On the impact of probabilistic weather data on the economically optimal design of renewable energy systems – a case study on La Gomera island

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Henning Meschede
Jens Hesselbach
Michael Child
Christian Breyer

Abstract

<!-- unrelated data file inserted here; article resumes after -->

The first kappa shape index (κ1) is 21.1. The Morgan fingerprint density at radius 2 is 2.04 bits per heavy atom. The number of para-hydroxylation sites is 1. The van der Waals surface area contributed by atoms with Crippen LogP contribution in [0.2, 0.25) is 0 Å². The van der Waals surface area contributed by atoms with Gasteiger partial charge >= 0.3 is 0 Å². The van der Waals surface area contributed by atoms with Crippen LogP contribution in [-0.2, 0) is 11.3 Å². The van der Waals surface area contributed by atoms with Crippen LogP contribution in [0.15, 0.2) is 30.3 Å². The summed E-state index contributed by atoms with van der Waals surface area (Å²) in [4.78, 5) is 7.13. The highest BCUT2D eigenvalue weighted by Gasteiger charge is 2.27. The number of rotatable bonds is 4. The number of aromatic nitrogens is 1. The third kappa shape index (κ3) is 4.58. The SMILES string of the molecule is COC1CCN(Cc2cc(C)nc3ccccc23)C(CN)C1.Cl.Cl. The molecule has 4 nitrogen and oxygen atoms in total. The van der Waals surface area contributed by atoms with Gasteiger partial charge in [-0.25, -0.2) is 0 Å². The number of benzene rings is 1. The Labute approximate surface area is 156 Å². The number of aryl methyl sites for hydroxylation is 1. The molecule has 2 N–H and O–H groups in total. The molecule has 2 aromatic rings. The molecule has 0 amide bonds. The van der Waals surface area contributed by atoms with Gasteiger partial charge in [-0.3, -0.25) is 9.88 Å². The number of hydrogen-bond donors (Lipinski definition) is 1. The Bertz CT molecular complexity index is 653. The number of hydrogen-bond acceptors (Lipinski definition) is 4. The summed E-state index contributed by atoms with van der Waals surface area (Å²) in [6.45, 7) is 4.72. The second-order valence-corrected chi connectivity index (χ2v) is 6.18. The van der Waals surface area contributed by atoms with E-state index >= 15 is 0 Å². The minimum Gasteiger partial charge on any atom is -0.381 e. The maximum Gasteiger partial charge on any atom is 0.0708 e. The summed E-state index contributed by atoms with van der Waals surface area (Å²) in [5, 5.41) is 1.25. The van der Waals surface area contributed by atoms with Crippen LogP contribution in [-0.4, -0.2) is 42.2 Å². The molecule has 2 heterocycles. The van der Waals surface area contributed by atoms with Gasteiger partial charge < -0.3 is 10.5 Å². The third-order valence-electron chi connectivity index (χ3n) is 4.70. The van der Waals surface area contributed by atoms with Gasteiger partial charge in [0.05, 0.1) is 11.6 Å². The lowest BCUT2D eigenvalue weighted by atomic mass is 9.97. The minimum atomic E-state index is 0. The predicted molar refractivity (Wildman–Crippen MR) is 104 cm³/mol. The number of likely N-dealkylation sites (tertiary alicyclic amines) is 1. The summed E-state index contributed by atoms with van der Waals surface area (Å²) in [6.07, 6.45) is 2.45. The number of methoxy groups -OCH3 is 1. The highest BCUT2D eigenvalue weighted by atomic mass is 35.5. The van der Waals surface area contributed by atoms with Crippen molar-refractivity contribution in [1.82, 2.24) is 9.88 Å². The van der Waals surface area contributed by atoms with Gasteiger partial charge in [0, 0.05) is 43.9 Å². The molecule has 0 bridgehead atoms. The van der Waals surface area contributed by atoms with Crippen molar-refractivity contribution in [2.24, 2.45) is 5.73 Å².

Renewable energy and storage systems are widely discussed to minimise the impact of global warming. In addition to the temporal resolution of simulation tools, also the chosen input data might have a strong impact on the performance of renewable energy systems, and energy storage systems in particular. This study analyses the impact of probabilistic weather data on the design of renewable energy systems. The main objective is hereby the determination of the robustness of a recently state-of-the-art design process of a 100% renewable energy and storage system with varying probabilistic input data. The island of La Gomera, Canary Islands, is taken as a case study. Although all analysed systems show some variance in their results, the combination of vehicle-to-grid and power-to-hydrogen shows the best economic performance. Hereby, small island energy systems depending heavily on wind energy show higher variations than those with high shares of solar energy. This analysis illustrates clearly that the choice of one historical reference year is not suitable to determine the expected performance of an energy system. To learn about their sensitivity, synthetic probabilistic inputs as applied in this study are a good way to determine both the expected mean values and their variance.

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